For the love of dance

Hannah Gutkind has been dancing since the age of three. “I love the way I can express myself through it and tell a story through my movement,” the 15-year-old Washougal resident said.

Attending The Nutcracker

Columbia Dance will present the holiday classic at the Vancouver School of Arts & Academics Royal Durst Theatre, 3101 Main St. Tickets are $18 for adults, $15 for seniors 65 and older as well as students with school ID, and $10 for children ages 12 and younger.

Performance times are 7 p.m. Friday; 2 p.m. and 7 p.m. Saturday, 1 p.m. and 5 p.m. Sunday; and 1 p.m. Monday.

Tickets can be purchased online at www.columbiadance... or at the dance studio, 1700 Broadway, Vancouver. For more information, call Columbia Dance at 737-1922.


From left, local ballet dancers Molly Bartley and Kamiah Auger-Koch receive direction from Jan Hurst, Columbia Dance artistic director and choreographer of the studio’s “Nutcracker” production.


Photo courtesy of Columbia Dance Gutkind performs the role of Rose Demi-Soloist in Waltz of the Flowers at a 2012 Nutcracker rehearsal.


Photo courtesy of Dion Gutkind Since her first recital at the age of 3, Gutkind has enjoyed performing on stage.

Hannah Gutkind loves ballet.Since she was 2, the Washougal resident has fostered a passion for dance. As the years have gone by, this has meant giving up soccer and other sports, missing out on youth group and a lot of the high school experience.

But she wouldn’t have it any other way.

“It’s hard to put into words how much I love dance,” Gutkind said. “I love how I can express myself through it and tell a story through my movement. I never liked talking in front of people, so this is a way I can express myself without words.”

Gutkind, 15, will be performing several roles in the upcoming production of Columbia Dance’s, “The Nutcracker,” which will run Friday through Monday at the Royal Durst Theater in Vancouver.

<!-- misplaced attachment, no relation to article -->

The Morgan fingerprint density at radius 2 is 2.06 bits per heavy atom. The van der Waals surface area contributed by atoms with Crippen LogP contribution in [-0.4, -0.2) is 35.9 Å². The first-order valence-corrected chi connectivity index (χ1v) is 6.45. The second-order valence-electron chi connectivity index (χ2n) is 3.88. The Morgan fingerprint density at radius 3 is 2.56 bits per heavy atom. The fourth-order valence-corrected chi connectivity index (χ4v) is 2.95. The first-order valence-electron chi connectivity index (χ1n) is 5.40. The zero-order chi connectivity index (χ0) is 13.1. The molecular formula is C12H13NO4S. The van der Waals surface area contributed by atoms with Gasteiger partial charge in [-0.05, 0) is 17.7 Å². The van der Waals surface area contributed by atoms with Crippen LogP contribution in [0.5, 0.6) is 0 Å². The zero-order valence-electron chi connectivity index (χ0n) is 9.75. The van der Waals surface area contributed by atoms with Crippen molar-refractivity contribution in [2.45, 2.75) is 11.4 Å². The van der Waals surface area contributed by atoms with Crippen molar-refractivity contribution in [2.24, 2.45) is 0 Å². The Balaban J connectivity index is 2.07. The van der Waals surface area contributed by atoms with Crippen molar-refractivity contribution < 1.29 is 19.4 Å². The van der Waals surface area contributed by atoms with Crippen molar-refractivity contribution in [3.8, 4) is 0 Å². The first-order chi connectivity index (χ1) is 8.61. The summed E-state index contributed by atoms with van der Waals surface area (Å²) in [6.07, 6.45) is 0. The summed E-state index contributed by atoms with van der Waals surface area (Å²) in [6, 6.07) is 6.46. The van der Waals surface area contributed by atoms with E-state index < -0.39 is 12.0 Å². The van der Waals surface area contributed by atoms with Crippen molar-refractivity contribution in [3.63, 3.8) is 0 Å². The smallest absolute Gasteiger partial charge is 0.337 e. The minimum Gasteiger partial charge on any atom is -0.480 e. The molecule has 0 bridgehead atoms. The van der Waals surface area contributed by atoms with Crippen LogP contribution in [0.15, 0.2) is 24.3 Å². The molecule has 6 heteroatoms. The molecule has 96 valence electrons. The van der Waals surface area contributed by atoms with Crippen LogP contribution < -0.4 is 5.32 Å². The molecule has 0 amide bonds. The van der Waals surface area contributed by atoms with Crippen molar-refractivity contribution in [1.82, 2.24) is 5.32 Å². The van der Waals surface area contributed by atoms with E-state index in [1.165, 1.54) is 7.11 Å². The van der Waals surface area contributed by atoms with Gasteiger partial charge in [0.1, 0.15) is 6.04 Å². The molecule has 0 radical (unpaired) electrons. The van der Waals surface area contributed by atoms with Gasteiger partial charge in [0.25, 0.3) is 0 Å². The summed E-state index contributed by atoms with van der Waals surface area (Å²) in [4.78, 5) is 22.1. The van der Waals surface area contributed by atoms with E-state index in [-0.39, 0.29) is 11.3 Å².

It will be her seventh year in the production. She will dance as Demi-Soloist Snow and Merliton Pas on Friday and Sunday; while Saturday and Monday she will portray Snow Corp and Dew Drop Fairy.

“It’s a different experience every time,” Gutkind said. “I’m a perfectionist, so for me, it’s never the same when you dance ‘The Nutcracker’. I love the atmosphere and spending all day surrounded by my friends.”

Jan Hurst, Columbia Dance artistic director, has been at the helm of “The Nutcracker” since 1997.

“I look forward to seeing our dancers grow into their roles over our 12 week rehearsal period,” she said. “I love to watch them respond in performance to an enthusiastic audience. I enjoy re-choreographing certain roles each year to both feature and challenge individual dancers.

During the 12-week “Nutcracker” season, Gutkind, like many of her fellow dancers, keeps a grueling schedule. Between regular dance classes and performance rehearsals, she logs up to 20 hours a week. And that doesn’t count travel time to and from Washougal. However, the determined dancer has managed to maintain a perfect 4.0 GPA through her first year and a half of high school, which in part she credits the discipline of her dance training.

“It is very difficult to stay on top of everything, but I do as much as possible during the school day, do homework in the car, between rehearsals and after I get home. I have learned to become a night person.”

Her mom, Dion, sometimes has to pull the plug when the late night study sessions creep into the wee hours of the morning.

“She just has such a desire to do well,” Dion said. “She works so very hard, and I am both proud and shocked by the amount of effort she puts into everything. If there are extra credit questions or assignments, she does them, no matter what else is happening.”

Gutkind began her dance training in 2000 with Lynn Mitchell through what was then known as Camas-Washougal Community Education. At just 2 years old, she was the youngest student in the class.